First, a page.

The Scoop from Indoor Ag-Con and Top States for Greenhouse Veggies

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Wednesday, May 17, 2017

Jen Polanz Subscribe
Inside Grower
COMING UP THIS WEEK:

Inside Indoor Ag-Con
     - Data & Technology
     - Protect Your Investment
Dallas Market Grows Own Greens in Growtainer
U.S. GH Veggie Market


Inside Indoor Ag-Con

Ah, Las Vegas. Where everything changes and yet it all stays the same. Aside from good food and good fun, we learned a ton from the seminars conducted at Indoor Ag-Con, now in its fifth year. Focused in (mostly) equal measure on vertical indoor hydroponic/aquaponics and cannabis growing, the show brought home a couple of key concepts for me. One of those is food safety, the importance of which cannot be understated.

Whether it’s a crop of lettuce, herbs or medical (or recreational) marijuana, someone is ingesting what you grow in some way. The impromptu keynote speaker, Sarah Taber, a food safety auditor at WQS (keynote Greg Shewmaker of Target had to cancel at the last minute), provided an eye-opening look at how farms should approach food safety. She recommends getting all food safety measures in place before growing and shipping. She specifically mentioned a 2006 outbreak of E. coli on spinach where it took seven years to recover sales for those growers.

Fortunately, she says it’s not too difficult to create a culture of cleanliness. She says to place sinks close to where people work and encourage them to wash their hands more often. Have someone checking constantly to ensure soap, paper towels, a trash can with liner and lid are always available. Practice safety with chemicals (“the label is the law”) and make sure any equipment used is designed for food handling. That means any lubricants used in the machines should be food grade. You can read a few more of her recommendations in the Inside Grower supplement, which will mail with the June issue of GrowerTalks/Green Profit.

Indoor Ag-Con will host another event in the U.S. this year, a one-day conference October 16 in Philadelphia at the Philadelphia Academy of Fine Arts. Limited to 120 people, this event will be split into four themed sessions looking at the big picture of indoor agriculture. Attendees also have the chance to take a tour of Kennett Township’s mushroom farms on October 17. Click here for more.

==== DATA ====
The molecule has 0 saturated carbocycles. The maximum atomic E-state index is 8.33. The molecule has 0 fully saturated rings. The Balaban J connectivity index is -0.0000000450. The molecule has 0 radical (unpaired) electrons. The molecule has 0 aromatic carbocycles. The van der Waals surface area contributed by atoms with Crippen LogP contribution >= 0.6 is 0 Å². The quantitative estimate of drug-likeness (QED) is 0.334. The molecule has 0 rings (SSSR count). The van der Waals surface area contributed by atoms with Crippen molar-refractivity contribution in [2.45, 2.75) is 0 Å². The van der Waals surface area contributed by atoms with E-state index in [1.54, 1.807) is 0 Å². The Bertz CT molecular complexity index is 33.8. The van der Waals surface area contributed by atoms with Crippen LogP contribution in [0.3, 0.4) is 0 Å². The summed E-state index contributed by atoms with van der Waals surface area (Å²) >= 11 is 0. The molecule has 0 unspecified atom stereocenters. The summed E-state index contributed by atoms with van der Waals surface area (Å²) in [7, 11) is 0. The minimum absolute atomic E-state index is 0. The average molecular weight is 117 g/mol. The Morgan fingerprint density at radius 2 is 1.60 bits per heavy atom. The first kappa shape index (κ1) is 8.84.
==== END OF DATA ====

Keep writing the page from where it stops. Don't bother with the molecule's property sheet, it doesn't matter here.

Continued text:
Data and Technology

Another concept brought to the forefront at Indoor Ag-Con is the concept of data. As grows of all kinds become more automated, growers will have more information about the crops and their environment than ever before. One of the stickier points to this is who exactly owns the data. It came up a couple of times at the conference and it will be interesting to see, as we go forward, how this topic is handled.

Speaking of technology, there was quite a bit of it there, from environmental controls to LED lights (oh man, were there a ton of LED light companies) and data analysis companies. It’s clear that as labor continues to be an issue, and as the technology advances, that we'll see more automation in the greenhouse and warehouse (or shipping container). There are lots of companies jumping into this space, too, mainly to be around the general area of cannabis grows. So a word of caution, which came knowingly from Yurij Duda, general manager of Argus Controls, is to avoid operations you aren’t familiar with. Take your time to vet your vendors thoroughly—especially when it comes to larger purchases like environmental controls and LED lighting—and ask other growers who use them for their thoughts. Also, make sure you understand their customer support before you make a commitment. Wise words.